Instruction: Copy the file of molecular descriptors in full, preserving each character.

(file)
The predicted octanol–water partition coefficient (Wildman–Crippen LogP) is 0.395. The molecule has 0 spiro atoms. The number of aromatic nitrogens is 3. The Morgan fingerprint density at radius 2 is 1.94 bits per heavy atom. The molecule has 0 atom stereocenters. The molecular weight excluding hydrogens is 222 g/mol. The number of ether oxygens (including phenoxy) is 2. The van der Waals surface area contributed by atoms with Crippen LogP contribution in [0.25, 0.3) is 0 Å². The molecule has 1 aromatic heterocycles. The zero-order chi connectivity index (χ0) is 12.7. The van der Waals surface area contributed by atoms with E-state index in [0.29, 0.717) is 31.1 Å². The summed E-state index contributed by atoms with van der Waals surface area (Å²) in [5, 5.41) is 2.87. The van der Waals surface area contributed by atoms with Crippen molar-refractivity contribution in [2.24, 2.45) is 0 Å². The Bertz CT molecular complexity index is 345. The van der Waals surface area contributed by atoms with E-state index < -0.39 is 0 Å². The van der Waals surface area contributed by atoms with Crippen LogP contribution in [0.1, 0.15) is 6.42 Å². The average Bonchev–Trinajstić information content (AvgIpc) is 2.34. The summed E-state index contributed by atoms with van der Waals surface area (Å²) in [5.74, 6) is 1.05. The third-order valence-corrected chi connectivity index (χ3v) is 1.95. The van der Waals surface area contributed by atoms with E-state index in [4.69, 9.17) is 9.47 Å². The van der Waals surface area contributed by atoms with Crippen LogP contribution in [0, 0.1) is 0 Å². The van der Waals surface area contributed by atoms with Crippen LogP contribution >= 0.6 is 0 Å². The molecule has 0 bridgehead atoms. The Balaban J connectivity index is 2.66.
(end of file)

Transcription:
The predicted octanol–water partition coefficient (Wildman–Crippen LogP) is 0.395. The molecule has 0 spiro atoms. The number of aromatic nitrogens is 3. The Morgan fingerprint density at radius 2 is 1.94 bits per heavy atom. The molecule has 0 atom stereocenters. The molecular weight excluding hydrogens is 222 g/mol. The number of ether oxygens (including phenoxy) is 2. The van der Waals surface area contributed by atoms with Crippen LogP contribution in [0.25, 0.3) is 0 Å². The molecule has 1 aromatic heterocycles. The zero-order chi connectivity index (χ0) is 12.7. The van der Waals surface area contributed by atoms with E-state index in [0.29, 0.717) is 31.1 Å². The summed E-state index contributed by atoms with van der Waals surface area (Å²) in [5, 5.41) is 2.87. The van der Waals surface area contributed by atoms with Crippen molar-refractivity contribution in [2.24, 2.45) is 0 Å². The Bertz CT molecular complexity index is 345. The van der Waals surface area contributed by atoms with E-state index < -0.39 is 0 Å². The van der Waals surface area contributed by atoms with Crippen LogP contribution in [0.1, 0.15) is 6.42 Å². The average Bonchev–Trinajstić information content (AvgIpc) is 2.34. The summed E-state index contributed by atoms with van der Waals surface area (Å²) in [5.74, 6) is 1.05. The third-order valence-corrected chi connectivity index (χ3v) is 1.95. The van der Waals surface area contributed by atoms with E-state index in [4.69, 9.17) is 9.47 Å². The van der Waals surface area contributed by atoms with Crippen LogP contribution in [0, 0.1) is 0 Å². The van der Waals surface area contributed by atoms with Crippen LogP contribution >= 0.6 is 0 Å². The molecule has 0 bridgehead atoms. The Balaban J connectivity index is 2.66.